Global Governance

U.N. Denies Dragging Its Feet on U.S.-Iran Visa Dispute

After two long weeks of raging controversy over Washington's refusal to grant a U.S. visa to the Iranian envoy to the United Nations, the U.N.'s office of legal affairs is being accused of moving at the pace of a paralytic snail - only to seek more time while remaining non-committal on the dispute.

Q&A: The Case for Cutting African Poverty in Half

As the World Bank wrapped up its semi-annual joint meetings with the International Monetary Fund (IMF) here last weekend, it reaffirmed its commitment to bringing extreme poverty below three percent of the global population by 2030 while increasing the income of the poorest 40 percent of the population of each country.

U.S. Foreign Aid Approach Is Outdated, Experts Say

U.S. foreign aid is becoming increasingly outdated, analysts here are suggesting.

South Sudan Dictates Media Coverage of Conflict

As rebel forces loyal to South Sudan’s former vice president Riek Machar declared on Tuesday Apr. 15 that they had captured the key oil town of Bentiu, the government has been accused of clamping down on local media in an attempt to influence the reporting on the conflict.

COLUMN: Gabriel García Márquez, the Story-Teller of the Country of the War Without End

The first time I read Gabriel García Márquez (1927-2014) was when I was proofreading the galleys of “The Story of a Shipwrecked Sailor”, which the Editorial Sudamericana was getting ready to reprint in Argentina.

Civil Society Wants More Influence in New Development Agenda

Making international cooperation more effective requires a civil society with greater influence in the negotiations of the development agenda that the world’s governments are to adopt in 2015, civil society representatives said at an international meeting in Mexico.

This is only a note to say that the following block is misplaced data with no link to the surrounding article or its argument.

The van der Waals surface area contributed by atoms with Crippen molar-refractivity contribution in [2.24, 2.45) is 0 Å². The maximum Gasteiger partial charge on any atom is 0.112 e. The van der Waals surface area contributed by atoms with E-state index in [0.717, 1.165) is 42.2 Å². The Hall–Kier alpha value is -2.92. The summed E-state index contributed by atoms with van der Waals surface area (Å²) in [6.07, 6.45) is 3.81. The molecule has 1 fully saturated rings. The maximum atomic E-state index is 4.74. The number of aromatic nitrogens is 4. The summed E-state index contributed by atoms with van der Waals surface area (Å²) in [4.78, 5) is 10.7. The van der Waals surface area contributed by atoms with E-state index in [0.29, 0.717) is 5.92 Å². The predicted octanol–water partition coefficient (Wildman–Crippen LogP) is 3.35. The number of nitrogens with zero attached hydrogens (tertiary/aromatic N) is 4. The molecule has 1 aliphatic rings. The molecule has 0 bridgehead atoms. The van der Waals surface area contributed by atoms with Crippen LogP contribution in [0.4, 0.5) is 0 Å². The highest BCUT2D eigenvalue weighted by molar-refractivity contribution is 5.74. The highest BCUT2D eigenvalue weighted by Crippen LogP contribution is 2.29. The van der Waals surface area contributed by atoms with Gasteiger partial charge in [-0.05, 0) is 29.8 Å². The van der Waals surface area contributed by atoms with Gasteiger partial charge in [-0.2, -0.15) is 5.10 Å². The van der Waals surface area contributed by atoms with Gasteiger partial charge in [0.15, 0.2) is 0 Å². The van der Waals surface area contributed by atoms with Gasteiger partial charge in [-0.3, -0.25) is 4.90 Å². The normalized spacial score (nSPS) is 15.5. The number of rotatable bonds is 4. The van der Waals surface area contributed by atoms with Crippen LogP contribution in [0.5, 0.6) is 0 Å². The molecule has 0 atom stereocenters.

Our Planet’s Future Is in the Hands of 58 People

In case you missed it, the Intergovernmental Panel on Climate Change (IPCC) released the third and final part of a report on Apr. 13 in which it says bluntly that we only have 15 years left to avoid exceeding the "safe" threshold of a 2°C increase in global temperatures, beyond which the consequences will be dramatic.

Afghanistan Turns a Political Corner

The Afghanistan presidential election is turning out to be a tale of two narratives. The more positive and democratic one could be winning the day.

OP-ED: Beyond the Street Protests: Youth, Women and Democracy in Latin America

Women’s empowerment and political participation are not only crucial for women: they are essential for effective democratic governance, one which promotes human rights and equity.  The same can be said about the importance of boosting youth political participation.

Deforestation in the Andes Triggers Amazon “Tsunami”

Deforestation, especially in the Andean highlands of Bolivia and Peru, was the main driver of this year’s disastrous flooding in the Madeira river watershed in Bolivia’s Amazon rainforest and the drainage basin across the border, in Brazil.

Russian Law Corners Drug Users

As local authorities prepare to put an end to opioid substitution treatment (OST) programmes in the newly annexed Crimean peninsula, drug users there say they are being forced to choose between a return to addiction and becoming refugees.

U.N. Visa Denials Appendage of U.S. Foreign Policy

The United States has rarely, if ever, denied a visa to a head of state seeking to visit the United Nations to address the 193-member General Assembly, the highest policy making body in the organisation.

Court Upholds Most of U.S. “Conflict Minerals” Law

The United States’ second-highest court has upheld most of a landmark U.S. law requiring companies to ascertain and publicly disclose whether proceeds from minerals used to manufacture their products may be funding conflict in central Africa.

OP-ED: Egyptian-Saudi Coalition in Defence of Autocracy

The Bahraini Arabic language newspaper al-Wasat reported on Wednesday Apr. 9 that a Cairo court began to consider a case brought by an Egyptian lawyer against Qatar accusing it of being soft on terrorism.

Conflict Fuels Child Labour in India

Early in the morning, 14-year-old Sumari Varda puts on her blue school uniform but heads for the village pond to fetch water. “I miss school. I wish I could go back,” she whispers, scared of being heard by her employer.

Next Page »